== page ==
“Bradley [Wiggins] always had the speed he had because of his age, but technically that was as sound a ride as I’ve ever had.”

Men’s Madison
1 Denmark (Michael Morkov & Alex Rasmussen) 22pts
2 Australia (Leigh Howard & Cameron Meyer) 2pts
3 Czech Republic (Martin Blaha & Jiri Hochmann) 0pts
One lap down
4 Belgium (Kenny de Ketele & Tim Mertens) 17pts
5 Germany (Roger Kluge & Olaf Pollack) 15pts
6 Great Britain (Mark Cavendish & Peter Kennaugh) 13pts
7 Italy (Angelo Ciccone & Elia Viviani) 10pts
8 USA (Daniel Holloway & Colby Pearce) 7pts
9 Ukraine (Sergiy Lagkuti & Mykhaylo Raionov) 0pts
10 Switzerland (Alexander Aeschbach & Franco Marvulli) 9pts
11 Netherlands (Pim Ligthart & Wim Stroetinga) 0pts
Two laps down
12 Spain (Unai Elorriaga Zubiaur & David Muntaner Juaneda) 7pts
13 Poland (Lukaz Bujko & Rafal Ratajczyk) 7pts
14 Argentina (Sebastian Donadio & Martin Garrido) 6pts
15 Russia (Mikhail Ignatiev & Alexei Markov) 3pts
16 France (Julien Duval & Morgan Kniesky) 1pt

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The CW Hub: Track World Championships index
Women’s points race: Armitstead proves she’s a future champion
Women’s keirin
Men’s omnium
Men’s Madison: Danes win as Kennaugh hits the deck
Women’s sprint: Pendleton wins fourth title
Women’s omnium
Women’s scratch race: Silver for Armitstead
Men’s kilo TT: Nimke beats Sir Chris’s kilo record to take gold
Men’s team pursuit: Britain get fourth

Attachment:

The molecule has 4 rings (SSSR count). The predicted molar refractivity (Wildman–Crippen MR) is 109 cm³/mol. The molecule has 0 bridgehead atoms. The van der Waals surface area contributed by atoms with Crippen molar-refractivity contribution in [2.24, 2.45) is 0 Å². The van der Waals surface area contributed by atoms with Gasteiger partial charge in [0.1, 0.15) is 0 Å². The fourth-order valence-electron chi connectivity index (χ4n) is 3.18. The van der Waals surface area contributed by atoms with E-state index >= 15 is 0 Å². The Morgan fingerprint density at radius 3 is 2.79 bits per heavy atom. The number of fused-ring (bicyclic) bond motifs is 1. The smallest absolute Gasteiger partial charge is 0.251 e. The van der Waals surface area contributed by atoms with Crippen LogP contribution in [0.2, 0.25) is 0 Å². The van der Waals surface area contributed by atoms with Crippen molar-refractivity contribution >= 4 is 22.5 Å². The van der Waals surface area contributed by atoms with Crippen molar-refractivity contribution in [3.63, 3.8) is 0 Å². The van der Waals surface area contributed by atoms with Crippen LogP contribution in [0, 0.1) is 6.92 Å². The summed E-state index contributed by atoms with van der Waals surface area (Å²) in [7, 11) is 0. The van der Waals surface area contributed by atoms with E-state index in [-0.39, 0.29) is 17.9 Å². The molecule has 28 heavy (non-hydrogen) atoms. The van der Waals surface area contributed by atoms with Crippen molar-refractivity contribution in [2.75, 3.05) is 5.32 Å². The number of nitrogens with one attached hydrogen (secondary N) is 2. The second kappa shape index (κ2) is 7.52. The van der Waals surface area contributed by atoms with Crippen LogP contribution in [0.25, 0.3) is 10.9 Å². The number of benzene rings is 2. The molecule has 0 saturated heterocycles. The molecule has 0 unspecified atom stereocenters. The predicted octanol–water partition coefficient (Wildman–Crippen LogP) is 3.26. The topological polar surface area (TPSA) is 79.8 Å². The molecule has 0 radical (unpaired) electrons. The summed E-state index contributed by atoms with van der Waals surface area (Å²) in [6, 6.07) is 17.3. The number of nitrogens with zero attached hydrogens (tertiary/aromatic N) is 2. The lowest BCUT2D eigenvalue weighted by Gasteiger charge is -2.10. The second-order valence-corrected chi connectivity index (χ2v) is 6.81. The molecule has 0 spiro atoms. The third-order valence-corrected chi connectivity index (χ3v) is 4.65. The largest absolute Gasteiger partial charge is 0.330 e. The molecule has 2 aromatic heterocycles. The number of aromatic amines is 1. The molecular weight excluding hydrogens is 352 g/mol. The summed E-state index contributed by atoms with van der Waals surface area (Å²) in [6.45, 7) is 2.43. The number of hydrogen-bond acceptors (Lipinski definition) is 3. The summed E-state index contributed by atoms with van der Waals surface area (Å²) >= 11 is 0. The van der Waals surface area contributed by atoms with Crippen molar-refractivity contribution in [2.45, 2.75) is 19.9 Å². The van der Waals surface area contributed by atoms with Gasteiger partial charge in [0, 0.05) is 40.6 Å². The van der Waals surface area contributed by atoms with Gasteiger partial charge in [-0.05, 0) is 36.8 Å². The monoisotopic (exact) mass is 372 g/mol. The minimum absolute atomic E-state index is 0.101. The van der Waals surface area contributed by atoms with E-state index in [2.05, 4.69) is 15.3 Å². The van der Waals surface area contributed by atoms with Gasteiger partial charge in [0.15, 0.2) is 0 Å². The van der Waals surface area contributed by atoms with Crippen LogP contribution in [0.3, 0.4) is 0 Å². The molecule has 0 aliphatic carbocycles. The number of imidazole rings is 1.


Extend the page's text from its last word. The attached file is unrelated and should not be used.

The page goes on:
Women’s team pursuit: Britain clinch gold
women’s team sprint: Reade and Pendleton score silver
Men’s scratch race: Cavendish marked out of contention
Men’s individual pursuit: Phinney wins gold
Men’s team sprint: France beat Britain
Men’s Points Race: Newton gets bronze
Women’s individual pursuit: Houvenaghel beaten to silver
500m TT: World record for Krupeckaite, bronze for Pendleton

Track worlds day four summary: Sensational Pendleton digs deep
Track worlds day three summary: Armitstead again
Track worlds day two summary: Golden girls deliver
Track worlds day one summary: steady start for team GB
Why there’s no Brit in the individual pursuit
No individual pursuit for Britain at track worlds
No room for complacency in British Cycling: Iain Dyer interview
Cavendish in the frame for Scratch race world title bid
2009 Track Cycling World Championships preview
Crampton set to fill Sir Chris Hoy’s team sprint spot
2009 World Track Champs GB squad named
Hoy to miss world track champs
Track World Championships: British medal winners
CW’s Dummies’ Guide to Track Racing

Day three: Track Worlds 2009
Day two: Track Worlds 2009
Day one: Track Worlds 2009

Jonathan Bellis
Steven Burke
Mark Cavendish
Ed Clancy
Matt Crampton
David Daniell
Ross Edgar
Jason Kenny
Chris Newton
Jamie Staff
Lizzie Armitstead
Wendy Houvenaghel
Victoria Pendleton
Shanaze Reade
Joanna Rowsell
Jessica Varnish

International track results last season: 2007-2008
International track results this season: 2008-2009

Full results from the 2008 track worlds
Report: Sunday, day five>>
Report: Saturday, day four>>
Report: Friday, day three>>
Report: Thursday, day two>>
Report: Wednesday, day one>>

Track Cycling World Championships 2009 official website
Union Cycliste Internationale